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Buddhist Youth Leader Le Cong Cau writes to Hanoi leadership protesting arbitrary house arrest

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PARIS, 22.04.2014 (IBIB) – Le Cong Cau, leader of the Buddhist Youth Movement (Gia đình Phật tử Việt Nam) and Secretary-general of the Executive Institute of the Unified Buddhist Church of Vietnam (UBCV) has written a letter to Vietnamese President Truong Tan Sang, Prime Minister Nguyen Tan Dung and National Assembly Speaker Nguyen Sinh Hung protesting his arbitrary treatment by the local authorities of Thua Thien Hue and calling on the Vietnamese leadership to order his immediate release.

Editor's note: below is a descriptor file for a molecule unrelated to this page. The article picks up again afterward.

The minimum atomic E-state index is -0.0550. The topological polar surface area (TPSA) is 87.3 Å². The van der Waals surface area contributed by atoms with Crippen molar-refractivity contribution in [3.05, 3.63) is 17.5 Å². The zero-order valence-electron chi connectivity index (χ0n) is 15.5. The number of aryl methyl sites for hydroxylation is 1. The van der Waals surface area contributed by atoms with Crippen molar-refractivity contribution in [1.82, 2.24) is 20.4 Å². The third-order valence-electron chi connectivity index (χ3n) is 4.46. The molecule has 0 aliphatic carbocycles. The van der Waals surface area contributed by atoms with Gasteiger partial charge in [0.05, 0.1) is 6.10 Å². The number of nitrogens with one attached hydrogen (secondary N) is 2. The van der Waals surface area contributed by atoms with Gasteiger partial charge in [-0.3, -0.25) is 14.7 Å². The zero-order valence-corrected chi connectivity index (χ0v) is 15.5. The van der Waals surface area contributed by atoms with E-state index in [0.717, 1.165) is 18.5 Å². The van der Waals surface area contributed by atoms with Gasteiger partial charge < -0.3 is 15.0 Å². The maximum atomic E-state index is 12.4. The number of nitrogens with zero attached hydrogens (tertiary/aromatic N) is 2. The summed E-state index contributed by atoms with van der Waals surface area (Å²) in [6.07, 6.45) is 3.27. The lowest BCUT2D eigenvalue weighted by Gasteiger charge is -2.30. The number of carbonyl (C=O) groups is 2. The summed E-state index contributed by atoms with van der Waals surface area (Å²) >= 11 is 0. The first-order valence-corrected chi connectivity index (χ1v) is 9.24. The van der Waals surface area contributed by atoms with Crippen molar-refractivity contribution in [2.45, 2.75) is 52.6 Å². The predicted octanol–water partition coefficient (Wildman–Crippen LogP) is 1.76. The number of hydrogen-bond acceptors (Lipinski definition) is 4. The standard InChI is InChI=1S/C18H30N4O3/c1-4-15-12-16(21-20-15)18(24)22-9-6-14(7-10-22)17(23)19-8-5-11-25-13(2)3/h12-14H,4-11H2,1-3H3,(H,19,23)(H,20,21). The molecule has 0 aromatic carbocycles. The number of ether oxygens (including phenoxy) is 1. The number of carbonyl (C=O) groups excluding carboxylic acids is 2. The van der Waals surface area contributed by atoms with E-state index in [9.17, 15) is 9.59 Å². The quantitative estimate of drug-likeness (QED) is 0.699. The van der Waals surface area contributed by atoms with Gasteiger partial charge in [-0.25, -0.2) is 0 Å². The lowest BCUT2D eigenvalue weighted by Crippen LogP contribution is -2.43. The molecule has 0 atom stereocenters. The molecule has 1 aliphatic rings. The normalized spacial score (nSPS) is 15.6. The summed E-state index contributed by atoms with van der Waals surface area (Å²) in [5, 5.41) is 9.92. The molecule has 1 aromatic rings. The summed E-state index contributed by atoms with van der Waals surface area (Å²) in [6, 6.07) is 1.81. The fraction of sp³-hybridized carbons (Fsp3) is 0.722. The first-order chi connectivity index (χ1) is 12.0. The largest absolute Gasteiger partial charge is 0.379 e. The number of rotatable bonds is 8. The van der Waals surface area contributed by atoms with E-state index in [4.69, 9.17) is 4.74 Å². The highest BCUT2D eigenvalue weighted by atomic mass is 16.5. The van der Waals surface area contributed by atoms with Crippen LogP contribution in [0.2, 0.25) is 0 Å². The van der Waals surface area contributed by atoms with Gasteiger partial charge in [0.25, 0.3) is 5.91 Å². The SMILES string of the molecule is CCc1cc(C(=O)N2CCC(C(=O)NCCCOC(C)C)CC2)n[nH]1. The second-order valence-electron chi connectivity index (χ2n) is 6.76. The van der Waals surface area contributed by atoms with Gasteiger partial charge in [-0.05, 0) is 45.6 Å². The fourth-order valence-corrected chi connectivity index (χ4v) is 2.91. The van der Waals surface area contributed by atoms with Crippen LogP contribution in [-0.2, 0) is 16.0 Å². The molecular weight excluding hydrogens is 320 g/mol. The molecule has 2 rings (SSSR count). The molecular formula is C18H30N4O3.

Le Cong Cau was placed under house arrest at his home in Hue by verbal orders on 1st January 2014 without any justification or charge. Police confiscated his laptop computer, USB flash drives and cell phones. He had been under close Police surveillance since March 2013, when the Thua Thien-Hue authorities threatened to prosecute him for writing articles calling for human rights and supporting the outlawed UBCV. In his letter, Le Cong Cau told the Vietnamese leadership that he had been subjected to “hundreds of “working sessions” by the Police and authorities”, but he refused to cease demanding religious freedom and human rights because “I believe in the right to freedom and democracy. It is the sacred and legitimate right of all people… guaranteed in the SRV Constitution and the United Nations ICCPR to which Vietnam acceded in 1982”.